14 November 2007

Poets & Philosophers Again, Richard Rorty

". . . I now wish that I had spent somewhat more of my life with verse.
This is not
because I fear having missed out on truths that are
incapable of statement in prose.
There are no such truths;
. . . Rather, it is because I would have lived more fully if

I had been able to rattle off more old chestnuts — 
just as I would have if I had
made more close friends.
Cultures with richer vocabularies are more fully human 
— farther
removed from the beasts — than those with poorer ones;
individual
men and women are more fully human
when their memories are amply stocked
with verses."
- Richard Rorty. "The Fire of Life."
Poetry (November 2007)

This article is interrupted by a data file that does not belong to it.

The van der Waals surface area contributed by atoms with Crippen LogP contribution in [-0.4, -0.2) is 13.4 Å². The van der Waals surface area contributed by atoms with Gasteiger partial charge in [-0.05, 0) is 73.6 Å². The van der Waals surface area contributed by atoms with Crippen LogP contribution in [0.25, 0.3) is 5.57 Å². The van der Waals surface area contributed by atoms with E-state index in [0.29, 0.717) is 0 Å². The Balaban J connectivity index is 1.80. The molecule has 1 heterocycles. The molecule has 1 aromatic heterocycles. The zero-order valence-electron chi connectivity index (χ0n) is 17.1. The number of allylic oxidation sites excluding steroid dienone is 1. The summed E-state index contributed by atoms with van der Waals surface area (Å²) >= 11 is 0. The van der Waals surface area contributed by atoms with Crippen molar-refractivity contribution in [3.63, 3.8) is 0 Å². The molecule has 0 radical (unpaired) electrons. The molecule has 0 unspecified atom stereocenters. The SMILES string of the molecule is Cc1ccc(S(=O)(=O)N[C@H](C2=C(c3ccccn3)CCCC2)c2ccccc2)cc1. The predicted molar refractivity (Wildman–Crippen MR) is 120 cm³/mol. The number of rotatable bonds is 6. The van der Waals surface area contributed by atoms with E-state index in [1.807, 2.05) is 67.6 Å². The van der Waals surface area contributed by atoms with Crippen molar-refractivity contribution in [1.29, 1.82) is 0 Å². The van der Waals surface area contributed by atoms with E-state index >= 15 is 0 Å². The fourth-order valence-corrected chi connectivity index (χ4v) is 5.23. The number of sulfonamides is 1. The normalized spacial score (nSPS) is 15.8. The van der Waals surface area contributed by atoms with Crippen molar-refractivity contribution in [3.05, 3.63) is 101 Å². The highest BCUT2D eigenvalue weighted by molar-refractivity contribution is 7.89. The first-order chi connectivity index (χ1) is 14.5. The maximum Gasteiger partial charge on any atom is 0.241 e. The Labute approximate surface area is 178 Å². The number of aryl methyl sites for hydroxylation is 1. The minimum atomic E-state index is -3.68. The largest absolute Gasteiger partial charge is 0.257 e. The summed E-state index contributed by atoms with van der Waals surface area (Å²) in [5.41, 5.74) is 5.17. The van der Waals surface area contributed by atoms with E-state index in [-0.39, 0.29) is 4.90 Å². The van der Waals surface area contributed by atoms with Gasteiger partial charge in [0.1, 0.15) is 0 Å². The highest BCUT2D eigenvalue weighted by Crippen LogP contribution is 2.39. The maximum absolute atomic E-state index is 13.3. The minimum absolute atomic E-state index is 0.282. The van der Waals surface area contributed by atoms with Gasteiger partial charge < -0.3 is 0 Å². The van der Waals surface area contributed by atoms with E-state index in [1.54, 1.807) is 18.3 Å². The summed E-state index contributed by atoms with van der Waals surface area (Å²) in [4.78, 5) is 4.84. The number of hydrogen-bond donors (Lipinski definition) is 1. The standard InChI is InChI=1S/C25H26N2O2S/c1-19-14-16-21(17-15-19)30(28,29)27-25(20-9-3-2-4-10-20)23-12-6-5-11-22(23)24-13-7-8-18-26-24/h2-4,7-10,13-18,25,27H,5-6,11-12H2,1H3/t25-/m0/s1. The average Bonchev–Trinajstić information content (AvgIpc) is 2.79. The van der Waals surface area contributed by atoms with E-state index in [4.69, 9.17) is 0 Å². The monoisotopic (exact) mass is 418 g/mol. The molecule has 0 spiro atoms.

Rorty wrote this toward the end of his life, acknowledging at the same time that none of the philosophy he'd read offered any solace in the face of his untreatable cancer. I suspect he is correct. My experience over the past seven months reminds me of how little there is in my own work that might help ease the pain and sorrow of losing my son. I read poetry some but cannot recite any 'old chestnuts'; I suppose that is what notations and book marks are for. When I come back to a book of poems I find the ones that initially touched me in one or another way beause I've marked them. But once the book is closed again I cannot recall for long particular verses.

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